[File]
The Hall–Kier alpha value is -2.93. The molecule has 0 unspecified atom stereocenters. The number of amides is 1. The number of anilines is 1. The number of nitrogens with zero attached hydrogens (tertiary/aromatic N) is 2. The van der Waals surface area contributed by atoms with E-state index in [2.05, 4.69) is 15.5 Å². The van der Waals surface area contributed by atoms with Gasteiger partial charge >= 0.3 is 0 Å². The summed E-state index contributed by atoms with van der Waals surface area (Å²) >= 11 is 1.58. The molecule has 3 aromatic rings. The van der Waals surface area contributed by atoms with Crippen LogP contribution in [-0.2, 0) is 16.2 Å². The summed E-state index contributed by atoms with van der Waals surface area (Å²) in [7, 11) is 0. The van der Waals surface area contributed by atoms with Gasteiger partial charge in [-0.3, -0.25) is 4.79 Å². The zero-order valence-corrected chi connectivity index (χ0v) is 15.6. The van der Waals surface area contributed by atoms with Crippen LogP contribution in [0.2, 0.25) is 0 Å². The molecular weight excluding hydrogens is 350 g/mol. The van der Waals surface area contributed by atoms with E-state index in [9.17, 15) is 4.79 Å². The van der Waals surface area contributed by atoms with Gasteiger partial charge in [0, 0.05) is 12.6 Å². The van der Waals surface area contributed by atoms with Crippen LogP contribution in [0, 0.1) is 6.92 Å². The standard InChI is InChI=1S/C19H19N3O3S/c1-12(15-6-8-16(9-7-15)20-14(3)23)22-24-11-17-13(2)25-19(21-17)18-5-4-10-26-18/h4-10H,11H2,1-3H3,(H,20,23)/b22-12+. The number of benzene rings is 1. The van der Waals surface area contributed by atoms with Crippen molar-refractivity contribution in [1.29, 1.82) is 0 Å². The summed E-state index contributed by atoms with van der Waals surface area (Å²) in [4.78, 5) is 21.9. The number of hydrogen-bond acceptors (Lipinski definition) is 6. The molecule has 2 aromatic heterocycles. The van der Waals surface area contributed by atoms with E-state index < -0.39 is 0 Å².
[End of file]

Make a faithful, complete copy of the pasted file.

The Hall–Kier alpha value is -2.93. The molecule has 0 unspecified atom stereocenters. The number of amides is 1. The number of anilines is 1. The number of nitrogens with zero attached hydrogens (tertiary/aromatic N) is 2. The van der Waals surface area contributed by atoms with E-state index in [2.05, 4.69) is 15.5 Å². The van der Waals surface area contributed by atoms with Gasteiger partial charge >= 0.3 is 0 Å². The summed E-state index contributed by atoms with van der Waals surface area (Å²) >= 11 is 1.58. The molecule has 3 aromatic rings. The van der Waals surface area contributed by atoms with Crippen LogP contribution in [-0.2, 0) is 16.2 Å². The summed E-state index contributed by atoms with van der Waals surface area (Å²) in [7, 11) is 0. The van der Waals surface area contributed by atoms with Gasteiger partial charge in [-0.3, -0.25) is 4.79 Å². The zero-order valence-corrected chi connectivity index (χ0v) is 15.6. The van der Waals surface area contributed by atoms with Crippen LogP contribution in [0.2, 0.25) is 0 Å². The molecular weight excluding hydrogens is 350 g/mol. The van der Waals surface area contributed by atoms with E-state index in [9.17, 15) is 4.79 Å². The van der Waals surface area contributed by atoms with Gasteiger partial charge in [0, 0.05) is 12.6 Å². The van der Waals surface area contributed by atoms with Crippen LogP contribution in [0, 0.1) is 6.92 Å². The standard InChI is InChI=1S/C19H19N3O3S/c1-12(15-6-8-16(9-7-15)20-14(3)23)22-24-11-17-13(2)25-19(21-17)18-5-4-10-26-18/h4-10H,11H2,1-3H3,(H,20,23)/b22-12+. The number of benzene rings is 1. The van der Waals surface area contributed by atoms with Crippen molar-refractivity contribution in [1.29, 1.82) is 0 Å². The summed E-state index contributed by atoms with van der Waals surface area (Å²) in [4.78, 5) is 21.9. The number of hydrogen-bond acceptors (Lipinski definition) is 6. The molecule has 2 aromatic heterocycles. The van der Waals surface area contributed by atoms with E-state index < -0.39 is 0 Å².